Article

European Journal of Human Genetics (2006) 14, 497–504. doi:10.1038/sj.ejhg.5201578; published online 25 January 2006

Highly discrepant proportions of female and male Scandinavian and British Isles ancestry within the isolated population of the Faroe Islands

Thomas D Als1, Tove H Jorgensen1, Anders D Børglum2, Peter A Petersen3, Ole Mors1 and August G Wang4,5

  1. 1Centre for Basic Psychiatric Research, Aarhus University Hospital, Risskov, Denmark
  2. 2Institute of Human Genetics, University of Aarhus, Denmark
  3. 3The Faroese Church, Copenhagen, Denmark
  4. 4Department of Psychiatry, Landssjúkrahusid (National Hospital), Torshavn, Faroe Islands
  5. 5Department of Psychiatry, Amager Hospital, Copenhagen University Hospital, Copenhagen S, Denmark

Correspondence: Dr TD Als, Centre for Basic Psychiatric Research, Aarhus University Hospital, Skovagervej 2, Risskov DK-8240, Denmark. Tel: +45 77893505; Fax: +45 77893599; E-mail: tda@psykiatri.aaa.dk

Received 9 September 2005; Revised 13 December 2005; Accepted 14 December 2005; Published online 25 January 2006.

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Abstract

The Faroe Islands in the North Atlantic Ocean are inhabited by a small population, whose origin is thought to date back to the Viking Age. Historical, archaeological and linguistic evidence indicates that the present population of the Faroe Islands may have a mixture of Scandinavian and British Isles ancestry. In the present study we used 122 new and 19 previously published hypervariable region I sequences of the mitochondrial control region to analyse the genetic diversity of the Faroese population and compare it with other populations in the North Atlantic region. The analyses suggested that the Faroese mtDNA pool has been affected by genetic drift, and is among the most homogenous and isolated in the North Atlantic region. This will have implications for attempts to locate genes for complex disorders. To obtain estimates of Scandinavian vs British Isles ancestry proportions, we applied a frequency-based admixture approach taking private haplotypes into account by the use of phylogenetic information. While previous studies have suggested an excess of Scandinavian ancestry among the male settlers of the Faroe Islands, the current study indicates an excess of British Isles ancestry among the female settlers of the Faroe Islands. Compared to other admixed populations of the North Atlantic region, the population of the Faroe Islands appears to have the highest level of asymmetry in Scandinavian vs British Isles ancestry proportions among female and male settlers of the archipelago.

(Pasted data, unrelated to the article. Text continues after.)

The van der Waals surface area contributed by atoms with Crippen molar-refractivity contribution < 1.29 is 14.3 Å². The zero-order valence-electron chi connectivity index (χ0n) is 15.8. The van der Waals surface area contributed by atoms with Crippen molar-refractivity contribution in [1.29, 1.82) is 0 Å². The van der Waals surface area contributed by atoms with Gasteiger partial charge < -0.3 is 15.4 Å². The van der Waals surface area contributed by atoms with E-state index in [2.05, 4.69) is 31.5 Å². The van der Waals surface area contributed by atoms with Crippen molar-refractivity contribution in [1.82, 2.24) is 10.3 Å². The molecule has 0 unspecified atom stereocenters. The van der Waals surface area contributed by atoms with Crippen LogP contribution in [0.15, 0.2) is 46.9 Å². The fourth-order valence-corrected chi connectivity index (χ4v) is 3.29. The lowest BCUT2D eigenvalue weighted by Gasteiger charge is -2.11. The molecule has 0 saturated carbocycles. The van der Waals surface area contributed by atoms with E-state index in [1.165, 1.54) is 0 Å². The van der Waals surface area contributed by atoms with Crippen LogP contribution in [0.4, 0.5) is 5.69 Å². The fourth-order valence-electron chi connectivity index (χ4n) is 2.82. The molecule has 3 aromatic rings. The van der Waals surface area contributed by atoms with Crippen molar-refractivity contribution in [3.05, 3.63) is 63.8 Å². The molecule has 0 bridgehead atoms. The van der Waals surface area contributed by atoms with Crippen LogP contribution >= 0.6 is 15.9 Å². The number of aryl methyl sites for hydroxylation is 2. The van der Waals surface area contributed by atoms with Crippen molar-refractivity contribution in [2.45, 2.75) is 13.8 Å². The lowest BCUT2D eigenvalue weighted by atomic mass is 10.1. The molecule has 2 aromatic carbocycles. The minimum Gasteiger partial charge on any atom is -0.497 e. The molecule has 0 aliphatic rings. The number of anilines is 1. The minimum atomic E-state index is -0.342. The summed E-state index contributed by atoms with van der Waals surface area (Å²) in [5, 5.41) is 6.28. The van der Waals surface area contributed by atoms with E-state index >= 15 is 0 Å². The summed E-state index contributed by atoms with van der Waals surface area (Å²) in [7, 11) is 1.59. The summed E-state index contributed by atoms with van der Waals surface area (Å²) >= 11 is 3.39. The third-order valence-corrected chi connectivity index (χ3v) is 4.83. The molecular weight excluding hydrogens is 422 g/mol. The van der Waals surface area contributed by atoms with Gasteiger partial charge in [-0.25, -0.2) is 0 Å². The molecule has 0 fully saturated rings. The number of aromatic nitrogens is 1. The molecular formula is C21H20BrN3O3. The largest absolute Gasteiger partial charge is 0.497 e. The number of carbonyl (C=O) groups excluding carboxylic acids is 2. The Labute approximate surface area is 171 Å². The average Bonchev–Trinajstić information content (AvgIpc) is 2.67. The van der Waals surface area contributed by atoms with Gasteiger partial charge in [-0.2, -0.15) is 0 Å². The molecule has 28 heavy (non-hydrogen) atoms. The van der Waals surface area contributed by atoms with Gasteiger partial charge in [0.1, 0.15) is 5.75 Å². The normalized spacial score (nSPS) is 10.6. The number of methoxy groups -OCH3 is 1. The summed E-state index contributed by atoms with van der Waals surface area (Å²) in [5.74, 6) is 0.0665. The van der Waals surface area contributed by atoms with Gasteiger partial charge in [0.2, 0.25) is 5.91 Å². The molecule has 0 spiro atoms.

Keywords:

mtDNA, genetic diversity, ancestry proportions, Faroe Islands, North Atlantic region

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